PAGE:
• 50% of security professionals said it is difficult to keep up with security hygiene and posture management due to growth and frequent changes in their attack surface. More than half (62%) of organizations said their attack surface has grown over the past two years, driven by third-party IT connections, a growing pool of remote workers, increasing use of public cloud and digital transformation initiatives. In other words: More assets, more problems.

CISOs try to address problems at scale

CISOs see these problems and realize that things are getting out of hand. The research also pointed to the following steps organizations are taking to address security hygiene and posture management at scale:

  • 92% of organizations are interested in investigating emerging technologies for security hygiene and posture management. Consider the following technologies:
    • Attack surface management offered by CyCognito, Detectify, Mandiant, Microsoft, Palo Alto Networks and others.
    • Security asset management offered by Axonius, Brinqa, Interpres Security, JupiterOne, Panaseer and more.
    • Risk-based vulnerability management offered by Kenna Security, a Cisco company; Qualys; Rapid7; Tenable and others.

Regardless of the category, these tools are designed to provide visibility into blind spots, aggregate and analyze siloed data, and deliver some type of risk-based guidance on which issues to prioritize. Historically, security hygiene and posture management technologies received little venture capital funding, but given the growing attack surface and sophisticated threats the Silicon Valley Sand Hill Road crowd is jumping onboard.

  • 83% of organizations prioritize security hygiene and posture management mostly or only for business-critical assets. This is crown jewel security, where organizations focus security controls and monitoring around their most important assets. I get it, but this approach isn't effective when those assets are constantly changing, and everything is connected to everything. Crown jewel security is a good place to start, but it should be followed by more comprehensive security hygiene and posture management coverage.
  • 81% of organizations use the Mitre ATT&CK framework to help identify security hygiene and posture management priorities. In this case, the framework provides a map of adversary tactics, techniques and procedures. Security teams can focus on adversaries and campaigns most likely to target them like those based on industry, region and historical attack patterns. The teams can then lock down the assets hackers use in those attacks -- such as particular Common Vulnerabilities and Exposures used for exploits -- and run penetration testing or red teaming to validate security defenses. Automated testing tools from vendors such as AttackIQ, Cymulate, Randori and SafeBreach are often used as part of this process.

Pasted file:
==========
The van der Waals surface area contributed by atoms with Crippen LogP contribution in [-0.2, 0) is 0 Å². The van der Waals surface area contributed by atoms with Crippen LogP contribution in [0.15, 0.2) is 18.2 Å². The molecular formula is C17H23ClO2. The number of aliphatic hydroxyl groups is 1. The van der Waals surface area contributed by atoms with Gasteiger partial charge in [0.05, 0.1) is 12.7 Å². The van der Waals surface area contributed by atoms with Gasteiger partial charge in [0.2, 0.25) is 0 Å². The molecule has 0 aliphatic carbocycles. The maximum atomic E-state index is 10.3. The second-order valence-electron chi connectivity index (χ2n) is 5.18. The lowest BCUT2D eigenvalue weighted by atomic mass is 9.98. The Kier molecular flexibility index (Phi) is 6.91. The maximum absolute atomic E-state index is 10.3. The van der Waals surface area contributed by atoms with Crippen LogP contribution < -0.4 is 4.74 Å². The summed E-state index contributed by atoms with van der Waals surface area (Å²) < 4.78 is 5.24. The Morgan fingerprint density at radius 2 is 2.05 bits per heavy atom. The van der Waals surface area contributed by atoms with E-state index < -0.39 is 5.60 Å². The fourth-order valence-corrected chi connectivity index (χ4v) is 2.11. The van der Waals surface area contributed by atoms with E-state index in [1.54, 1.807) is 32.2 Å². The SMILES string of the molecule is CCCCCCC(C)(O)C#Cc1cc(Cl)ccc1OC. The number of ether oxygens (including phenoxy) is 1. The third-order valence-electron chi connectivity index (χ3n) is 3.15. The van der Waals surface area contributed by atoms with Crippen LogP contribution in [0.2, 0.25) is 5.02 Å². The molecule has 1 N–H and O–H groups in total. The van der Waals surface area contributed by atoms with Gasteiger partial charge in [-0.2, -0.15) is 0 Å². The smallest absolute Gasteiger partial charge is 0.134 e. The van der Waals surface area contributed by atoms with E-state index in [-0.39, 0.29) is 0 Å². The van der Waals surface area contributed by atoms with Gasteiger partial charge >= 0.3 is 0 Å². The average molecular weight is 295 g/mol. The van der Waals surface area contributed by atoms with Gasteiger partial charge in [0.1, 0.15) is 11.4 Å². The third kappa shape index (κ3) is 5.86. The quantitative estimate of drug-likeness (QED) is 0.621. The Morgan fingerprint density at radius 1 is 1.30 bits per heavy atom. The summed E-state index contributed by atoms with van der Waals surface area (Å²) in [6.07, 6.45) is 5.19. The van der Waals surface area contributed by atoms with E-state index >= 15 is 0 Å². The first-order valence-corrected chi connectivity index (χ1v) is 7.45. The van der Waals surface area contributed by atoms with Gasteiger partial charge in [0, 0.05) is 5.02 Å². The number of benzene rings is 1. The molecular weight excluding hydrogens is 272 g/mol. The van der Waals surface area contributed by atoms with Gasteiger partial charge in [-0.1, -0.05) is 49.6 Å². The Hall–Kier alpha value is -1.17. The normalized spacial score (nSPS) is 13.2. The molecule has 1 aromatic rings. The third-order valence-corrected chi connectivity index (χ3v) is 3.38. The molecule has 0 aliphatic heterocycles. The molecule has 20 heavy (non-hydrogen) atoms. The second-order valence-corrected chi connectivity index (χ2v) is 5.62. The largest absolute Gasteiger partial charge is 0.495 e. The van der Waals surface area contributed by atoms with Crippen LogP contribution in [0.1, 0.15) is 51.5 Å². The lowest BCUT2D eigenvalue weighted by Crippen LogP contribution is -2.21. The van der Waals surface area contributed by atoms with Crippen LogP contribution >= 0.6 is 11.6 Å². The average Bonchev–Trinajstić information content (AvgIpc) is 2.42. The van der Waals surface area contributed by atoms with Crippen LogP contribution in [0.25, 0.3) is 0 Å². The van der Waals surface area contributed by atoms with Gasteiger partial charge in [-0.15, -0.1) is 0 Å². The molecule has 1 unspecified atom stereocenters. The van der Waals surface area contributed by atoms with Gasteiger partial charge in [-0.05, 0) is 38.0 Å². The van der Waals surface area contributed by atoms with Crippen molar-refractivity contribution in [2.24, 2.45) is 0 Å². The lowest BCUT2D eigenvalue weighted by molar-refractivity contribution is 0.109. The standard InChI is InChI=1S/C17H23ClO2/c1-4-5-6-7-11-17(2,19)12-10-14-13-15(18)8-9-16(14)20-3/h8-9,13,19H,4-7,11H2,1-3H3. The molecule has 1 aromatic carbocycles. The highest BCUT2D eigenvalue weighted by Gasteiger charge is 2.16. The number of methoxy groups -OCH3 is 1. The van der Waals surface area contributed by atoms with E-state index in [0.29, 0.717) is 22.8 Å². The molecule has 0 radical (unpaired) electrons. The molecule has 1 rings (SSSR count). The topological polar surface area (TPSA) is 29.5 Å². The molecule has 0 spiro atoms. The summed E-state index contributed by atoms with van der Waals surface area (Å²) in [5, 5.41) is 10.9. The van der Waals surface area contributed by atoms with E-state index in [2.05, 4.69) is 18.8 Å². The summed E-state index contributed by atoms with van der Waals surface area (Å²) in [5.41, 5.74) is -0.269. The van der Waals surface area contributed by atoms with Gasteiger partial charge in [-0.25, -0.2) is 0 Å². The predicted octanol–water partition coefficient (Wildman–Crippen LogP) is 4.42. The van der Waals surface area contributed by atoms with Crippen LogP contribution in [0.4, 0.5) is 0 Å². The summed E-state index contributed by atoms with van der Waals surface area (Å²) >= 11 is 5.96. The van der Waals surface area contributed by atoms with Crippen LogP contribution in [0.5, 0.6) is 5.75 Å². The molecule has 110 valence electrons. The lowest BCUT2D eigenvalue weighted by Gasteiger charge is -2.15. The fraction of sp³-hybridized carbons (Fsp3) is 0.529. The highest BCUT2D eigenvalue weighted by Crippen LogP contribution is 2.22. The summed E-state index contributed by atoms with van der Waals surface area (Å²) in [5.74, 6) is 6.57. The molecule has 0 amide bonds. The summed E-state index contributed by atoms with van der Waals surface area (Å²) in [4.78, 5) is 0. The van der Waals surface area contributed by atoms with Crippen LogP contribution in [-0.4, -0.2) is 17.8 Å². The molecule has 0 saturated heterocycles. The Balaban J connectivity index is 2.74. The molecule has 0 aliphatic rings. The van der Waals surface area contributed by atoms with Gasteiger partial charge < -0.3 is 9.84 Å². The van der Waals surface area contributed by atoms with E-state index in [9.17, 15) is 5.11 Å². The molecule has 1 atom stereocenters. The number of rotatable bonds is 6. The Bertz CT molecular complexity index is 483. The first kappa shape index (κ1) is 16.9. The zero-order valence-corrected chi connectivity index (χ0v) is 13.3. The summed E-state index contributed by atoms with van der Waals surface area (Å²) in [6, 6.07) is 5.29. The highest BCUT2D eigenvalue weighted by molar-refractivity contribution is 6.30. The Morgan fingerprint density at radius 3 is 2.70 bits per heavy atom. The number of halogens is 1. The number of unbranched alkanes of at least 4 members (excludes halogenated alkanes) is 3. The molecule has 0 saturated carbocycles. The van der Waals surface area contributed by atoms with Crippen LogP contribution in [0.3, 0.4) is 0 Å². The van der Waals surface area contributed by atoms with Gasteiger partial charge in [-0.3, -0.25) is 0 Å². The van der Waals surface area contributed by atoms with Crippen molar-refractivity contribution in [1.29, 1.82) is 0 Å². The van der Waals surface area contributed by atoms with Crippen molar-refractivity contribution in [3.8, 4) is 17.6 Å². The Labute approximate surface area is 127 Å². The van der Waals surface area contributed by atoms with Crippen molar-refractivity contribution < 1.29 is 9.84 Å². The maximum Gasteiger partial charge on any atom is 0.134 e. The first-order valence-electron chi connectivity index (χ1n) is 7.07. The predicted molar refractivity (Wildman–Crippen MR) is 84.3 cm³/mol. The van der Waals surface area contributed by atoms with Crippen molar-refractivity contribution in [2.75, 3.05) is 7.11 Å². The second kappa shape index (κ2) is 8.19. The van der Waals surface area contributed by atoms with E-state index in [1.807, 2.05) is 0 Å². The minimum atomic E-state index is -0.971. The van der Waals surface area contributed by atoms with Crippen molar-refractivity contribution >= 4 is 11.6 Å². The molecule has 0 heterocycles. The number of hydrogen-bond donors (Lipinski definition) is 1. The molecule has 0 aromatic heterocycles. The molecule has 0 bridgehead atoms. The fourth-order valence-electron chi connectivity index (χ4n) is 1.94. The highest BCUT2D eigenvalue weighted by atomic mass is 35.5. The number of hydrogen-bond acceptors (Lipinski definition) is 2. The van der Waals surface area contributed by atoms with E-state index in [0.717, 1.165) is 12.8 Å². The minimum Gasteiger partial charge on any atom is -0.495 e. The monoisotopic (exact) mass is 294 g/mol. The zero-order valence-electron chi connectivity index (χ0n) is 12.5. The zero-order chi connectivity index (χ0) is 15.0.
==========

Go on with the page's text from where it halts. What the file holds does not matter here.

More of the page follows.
Soon after I joined Enterprise Strategy Group in 2003, I gave a presentation on vulnerability management at a security conference. I talked about best practices, division of labor and tools. When it was time for the Q&A, a few audience members posed the following questions: "How do we know we've discovered all the assets?" and "How do we prioritize which vulnerabilities to patch?"

Without a security hygiene and posture management baseline, cybersecurity protection becomes little more than a roll of the dice.

Twenty years later, our research indicates we haven't adequately answered those questions, while the scale of the problems has increased exponentially. Our windows and doors are fragile and often open when we think they're strong and locked. Without a security hygiene and posture management baseline, cybersecurity protection becomes little more than a roll of the dice.

Enterprise Strategy Group is a division of TechTarget. Its analysts have business relationships with technology vendors.